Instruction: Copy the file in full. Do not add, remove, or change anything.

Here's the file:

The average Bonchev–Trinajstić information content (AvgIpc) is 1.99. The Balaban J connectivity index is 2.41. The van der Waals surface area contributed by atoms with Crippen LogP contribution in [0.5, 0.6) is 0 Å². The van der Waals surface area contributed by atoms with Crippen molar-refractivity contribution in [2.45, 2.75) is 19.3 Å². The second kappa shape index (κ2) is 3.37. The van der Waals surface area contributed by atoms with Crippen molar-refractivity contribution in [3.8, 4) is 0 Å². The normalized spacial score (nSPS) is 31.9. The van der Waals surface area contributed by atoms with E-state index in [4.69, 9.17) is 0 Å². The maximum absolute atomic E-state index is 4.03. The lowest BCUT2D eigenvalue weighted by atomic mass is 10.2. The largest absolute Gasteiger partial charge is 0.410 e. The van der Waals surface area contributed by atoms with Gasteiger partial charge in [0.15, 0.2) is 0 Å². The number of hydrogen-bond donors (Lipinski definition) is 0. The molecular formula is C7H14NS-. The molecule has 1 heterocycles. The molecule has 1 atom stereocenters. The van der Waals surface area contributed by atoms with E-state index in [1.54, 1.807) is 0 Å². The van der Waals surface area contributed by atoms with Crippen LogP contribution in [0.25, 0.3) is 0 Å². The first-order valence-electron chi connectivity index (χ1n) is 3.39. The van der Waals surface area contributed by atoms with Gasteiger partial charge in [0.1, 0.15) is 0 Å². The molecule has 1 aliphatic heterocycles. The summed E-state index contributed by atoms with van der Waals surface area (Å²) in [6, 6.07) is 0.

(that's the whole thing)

The average Bonchev–Trinajstić information content (AvgIpc) is 1.99. The Balaban J connectivity index is 2.41. The van der Waals surface area contributed by atoms with Crippen LogP contribution in [0.5, 0.6) is 0 Å². The van der Waals surface area contributed by atoms with Crippen molar-refractivity contribution in [2.45, 2.75) is 19.3 Å². The second kappa shape index (κ2) is 3.37. The van der Waals surface area contributed by atoms with Crippen molar-refractivity contribution in [3.8, 4) is 0 Å². The normalized spacial score (nSPS) is 31.9. The van der Waals surface area contributed by atoms with E-state index in [4.69, 9.17) is 0 Å². The maximum absolute atomic E-state index is 4.03. The lowest BCUT2D eigenvalue weighted by atomic mass is 10.2. The largest absolute Gasteiger partial charge is 0.410 e. The van der Waals surface area contributed by atoms with Gasteiger partial charge in [0.15, 0.2) is 0 Å². The number of hydrogen-bond donors (Lipinski definition) is 0. The molecular formula is C7H14NS-. The molecule has 1 heterocycles. The molecule has 1 atom stereocenters. The van der Waals surface area contributed by atoms with E-state index in [1.54, 1.807) is 0 Å². The van der Waals surface area contributed by atoms with Crippen LogP contribution in [0.25, 0.3) is 0 Å². The first-order valence-electron chi connectivity index (χ1n) is 3.39. The van der Waals surface area contributed by atoms with Gasteiger partial charge in [0.1, 0.15) is 0 Å². The molecule has 1 aliphatic heterocycles. The summed E-state index contributed by atoms with van der Waals surface area (Å²) in [6, 6.07) is 0.